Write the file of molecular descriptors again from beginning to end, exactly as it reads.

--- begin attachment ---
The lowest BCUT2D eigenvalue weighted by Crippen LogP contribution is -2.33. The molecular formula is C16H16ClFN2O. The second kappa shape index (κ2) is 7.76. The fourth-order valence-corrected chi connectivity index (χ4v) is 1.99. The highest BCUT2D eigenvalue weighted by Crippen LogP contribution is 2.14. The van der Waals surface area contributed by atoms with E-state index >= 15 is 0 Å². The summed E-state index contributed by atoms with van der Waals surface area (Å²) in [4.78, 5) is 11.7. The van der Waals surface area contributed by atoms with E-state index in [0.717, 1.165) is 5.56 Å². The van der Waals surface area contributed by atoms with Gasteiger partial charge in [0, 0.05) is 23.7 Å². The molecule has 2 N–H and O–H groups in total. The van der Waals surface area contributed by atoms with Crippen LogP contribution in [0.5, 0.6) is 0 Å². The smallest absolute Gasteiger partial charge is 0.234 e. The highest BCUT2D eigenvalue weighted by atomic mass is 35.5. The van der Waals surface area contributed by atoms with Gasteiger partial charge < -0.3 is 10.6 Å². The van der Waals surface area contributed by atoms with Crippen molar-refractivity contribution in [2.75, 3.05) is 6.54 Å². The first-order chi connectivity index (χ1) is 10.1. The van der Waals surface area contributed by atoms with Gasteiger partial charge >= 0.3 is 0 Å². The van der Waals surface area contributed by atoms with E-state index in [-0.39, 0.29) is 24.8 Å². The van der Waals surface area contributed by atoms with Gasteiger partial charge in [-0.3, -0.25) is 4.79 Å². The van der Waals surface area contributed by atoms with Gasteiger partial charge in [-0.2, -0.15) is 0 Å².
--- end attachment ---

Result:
The lowest BCUT2D eigenvalue weighted by Crippen LogP contribution is -2.33. The molecular formula is C16H16ClFN2O. The second kappa shape index (κ2) is 7.76. The fourth-order valence-corrected chi connectivity index (χ4v) is 1.99. The highest BCUT2D eigenvalue weighted by Crippen LogP contribution is 2.14. The van der Waals surface area contributed by atoms with E-state index >= 15 is 0 Å². The summed E-state index contributed by atoms with van der Waals surface area (Å²) in [4.78, 5) is 11.7. The van der Waals surface area contributed by atoms with E-state index in [0.717, 1.165) is 5.56 Å². The van der Waals surface area contributed by atoms with Gasteiger partial charge in [0, 0.05) is 23.7 Å². The molecule has 2 N–H and O–H groups in total. The van der Waals surface area contributed by atoms with Crippen LogP contribution in [0.5, 0.6) is 0 Å². The smallest absolute Gasteiger partial charge is 0.234 e. The highest BCUT2D eigenvalue weighted by atomic mass is 35.5. The van der Waals surface area contributed by atoms with Gasteiger partial charge < -0.3 is 10.6 Å². The van der Waals surface area contributed by atoms with Crippen molar-refractivity contribution in [2.75, 3.05) is 6.54 Å². The first-order chi connectivity index (χ1) is 10.1. The van der Waals surface area contributed by atoms with Gasteiger partial charge >= 0.3 is 0 Å². The van der Waals surface area contributed by atoms with E-state index in [-0.39, 0.29) is 24.8 Å². The van der Waals surface area contributed by atoms with Gasteiger partial charge in [-0.3, -0.25) is 4.79 Å². The van der Waals surface area contributed by atoms with Gasteiger partial charge in [-0.2, -0.15) is 0 Å².